Although hard to believe, the public health in its south region seems to have shifted to the Third World.
A journalist from Miami Herald, Daniel Chang, asserted this Sunday that there are about 850 000 Floridians lacks of official medical care.
He speaks of the federal-state health program (Medicaid) that alleviates the lack of care to the poor and handicapped.
From Washington were proposed funds to enhance it and benefit other millions of its inhabitants, but they rejected it.
Who? The state parliament and its republican governor, Rick Scott, both with a far-right orientation.
An excuse? The possibility this budget disappears in the future and expenses fall on them.
A republican senator of the state, René García, said that it’s hard to deny money with visible needs in your district.
The Miami Herald quotes as an example, Isabel Betancourt, 31 years old, a patient suffering rheumatoid arthritis (incurable) which is equal to:
Rigidity for long hours in the elbows and knees, almost paralyzing pain in the bones of her feet.
As she hasn’t been accepted by Medicaid, as soon as she feels relief she quits the injections and pills that take care of her joints.
According to the Herald, this fact can damage them, as well as other parts of her body.
Isabel Betancourt takes the warning, but explains that it’s necessary to do it when you live without a public health program.
She can only work four hours a day and she studies at the Florida International University.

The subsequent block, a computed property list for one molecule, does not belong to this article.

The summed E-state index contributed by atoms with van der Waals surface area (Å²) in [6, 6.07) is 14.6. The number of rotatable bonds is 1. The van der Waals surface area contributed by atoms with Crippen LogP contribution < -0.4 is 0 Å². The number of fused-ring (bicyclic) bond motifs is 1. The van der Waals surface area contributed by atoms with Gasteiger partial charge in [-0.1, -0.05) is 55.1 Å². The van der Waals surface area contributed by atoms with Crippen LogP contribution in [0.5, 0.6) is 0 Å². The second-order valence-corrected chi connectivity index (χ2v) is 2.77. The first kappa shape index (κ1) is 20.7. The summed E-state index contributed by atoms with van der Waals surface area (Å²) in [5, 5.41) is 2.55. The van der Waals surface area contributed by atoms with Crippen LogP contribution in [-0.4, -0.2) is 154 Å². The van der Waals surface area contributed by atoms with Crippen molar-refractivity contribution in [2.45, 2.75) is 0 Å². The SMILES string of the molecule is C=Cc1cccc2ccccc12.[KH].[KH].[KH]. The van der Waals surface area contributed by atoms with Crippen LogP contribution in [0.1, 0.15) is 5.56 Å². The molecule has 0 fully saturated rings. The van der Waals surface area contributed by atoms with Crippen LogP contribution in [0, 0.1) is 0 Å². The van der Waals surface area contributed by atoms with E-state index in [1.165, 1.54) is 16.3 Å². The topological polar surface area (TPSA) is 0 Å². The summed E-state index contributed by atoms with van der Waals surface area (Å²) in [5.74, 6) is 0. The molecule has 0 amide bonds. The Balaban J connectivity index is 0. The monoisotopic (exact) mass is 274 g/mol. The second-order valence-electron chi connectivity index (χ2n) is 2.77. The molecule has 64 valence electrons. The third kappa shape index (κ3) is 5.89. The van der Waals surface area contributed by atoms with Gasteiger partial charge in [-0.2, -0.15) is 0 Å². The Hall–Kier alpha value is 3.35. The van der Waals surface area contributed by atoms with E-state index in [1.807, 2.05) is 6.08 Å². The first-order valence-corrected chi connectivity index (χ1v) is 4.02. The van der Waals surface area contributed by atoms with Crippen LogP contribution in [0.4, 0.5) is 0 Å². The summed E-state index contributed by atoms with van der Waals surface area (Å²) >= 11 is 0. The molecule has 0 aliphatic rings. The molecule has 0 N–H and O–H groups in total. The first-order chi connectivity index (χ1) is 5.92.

She is pushed to rationalize her one-month medicines to extend them to two "or more."
The journalist from the Herald Daniel Chang includes her among the more than 800 000 Floridians "caught in no man's land."
What does that mean? The victims of a decision taken by the Supreme Court of United States that made "optional" the extension of the Obamacare (Affordable Care Act).
Hence the Floridian parliament has been rejecting for 24 months the money promised by the White House.
Daniel Chang commented that it’s more important in a territory inhabited by the largest number of people living without medical insurance".
The Miami Herald gained very special attention with the following article:
It said to have seen those caught in no man’s land creating their own systems of medical care, "mostly inadequate".
The article continued, they go to free clinics, visit community health centers with discounted prices they can pay.
It added, when they have nowhere else to turn, they end up in the ER of a hospital, "which can bring as a result a heavy debt".
They cut pills in half, borrow money, withdraw their retirement funds and wait for months or a year to see the doctor."
Everything worsens even more so now because in Florida Medicaid only covers poor children, disabled grown-ups, and pregnant women.
This explains why Isabel Betancourt is out of that health plan:
She is not disabled, neither she has children depending on her, and she is not pregnant.
Most of those affected were hit for the first time when in 2008 the economic depression kicked in and it’s not over yet.
The already mentioned senator René García declared once that he has seen women with breast cancer and men with different sort of illnesses taken cared in emergency rooms.
They are taken care of and stabilize, he said, afterwards they are sent home "without medicines, without a treatment plan, without follow-ups."
Here is the accusation to a system with steadily fewer arguments and solutions to the human needs.